AFC East: John Wooten

Bills coaching search marches on

January, 7, 2010
Any speculation of the Buffalo Bills' timetable in pinpointing a new head coach would be a guesstimate.

But nothing will happen until owner Ralph Wilson gives his blessing.

Bills general manager Buddy Nix on Thursday interviewed Minnesota Vikings defensive coordinator Leslie Frazier, their second known interview of the week in addition to Bills interim coach Perry Fewell.

John Wooten, chairman of the Fritz Pollard Alliance, which advocates minority hiring in the NFL, spoke with Nix after Frazier's interview. While Nix offered glowing reports on both interviews, he also conveyed the process wasn't nearing completion.

"I think Buddy has a couple more candidates he wants to interview," Wooten said. "He'll decide on one or two guys he feels good about, and then those guys will have an opportunity to meet with Mr. Wilson and go from there."

When the Bills essentially dismissed their entire coaching staff Monday, many NFL insiders believed that was a harbinger for a quick hire.

The Bills haven't disclosed any details about their list of candidates or their agenda.

They have until the end of the week to interview assistants of teams that have first-round playoff byes.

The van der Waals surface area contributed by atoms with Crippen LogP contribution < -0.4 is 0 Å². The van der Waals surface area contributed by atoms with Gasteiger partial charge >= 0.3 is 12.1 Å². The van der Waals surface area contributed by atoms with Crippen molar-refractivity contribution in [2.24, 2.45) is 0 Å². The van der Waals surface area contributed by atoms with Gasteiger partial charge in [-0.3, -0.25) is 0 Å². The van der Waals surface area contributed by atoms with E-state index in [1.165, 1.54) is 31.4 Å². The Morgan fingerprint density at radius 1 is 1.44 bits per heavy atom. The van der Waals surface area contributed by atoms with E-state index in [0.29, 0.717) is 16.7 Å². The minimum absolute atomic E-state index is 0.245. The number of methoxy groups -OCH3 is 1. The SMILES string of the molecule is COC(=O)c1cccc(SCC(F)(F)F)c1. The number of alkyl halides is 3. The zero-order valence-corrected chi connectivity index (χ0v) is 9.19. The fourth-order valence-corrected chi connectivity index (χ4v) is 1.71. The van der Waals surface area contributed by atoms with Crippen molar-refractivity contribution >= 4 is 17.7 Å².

One supposed aspirant, San Diego Chargers defensive coordinator Ron Rivera, told Buffalo NBC affiliate WGRZ on Thursday he hadn't been contacted. Free agent Brian Billick, the former Baltimore Ravens head coach, also told the station he hadn't been approached. reported Stanford coach Jim Harbaugh is a possible candidate for the Bills and Oakland Raiders.

If the Bills have their eye on an assistant who's involved in the first round of the playoffs, then they will have to wait until that team is eliminated to interview him.

Wooten spoke with Nix because as part of the protocol for Rooney Rule interviews. The Rooney Rule mandates at least one minority be interviewed for every head coach or top personnel opening.

"We got some real good reports from the Bills on Perry and Leslie," Wooten said. "Both of them felt good about their interviews.

"Buddy Nix was extremely generous with his compliments, and they had great interviews and felt things were moving forward. We feel good about it."

But nobody expects Fewell to be back in Buffalo. Wooten confirmed Fewell interviewed Thursday with the New York Giants to be their defensive coordinator and will meet with the Chicago Bears next about the same position.

Frazier, Rivera not token Bills candidates

January, 6, 2010
Minnesota Vikings defensive coordinator Leslie Frazier has been viewed as a token interview over the years, an obligatory candidate for various head-coaching vacancies because he's black. NFL policy stipulates that at least one minority be interviewed for every vacancy.

[+] EnlargeLeslie Frazier
Paul Jasienski/Getty ImagesThe Bills will interview Leslie Frazier on Thursday for their head-coaching job.
But we can safely state the Buffalo Bills don't view Frazier as a required interview. The Bills will meet with Frazier on Thursday morning to discuss their opening.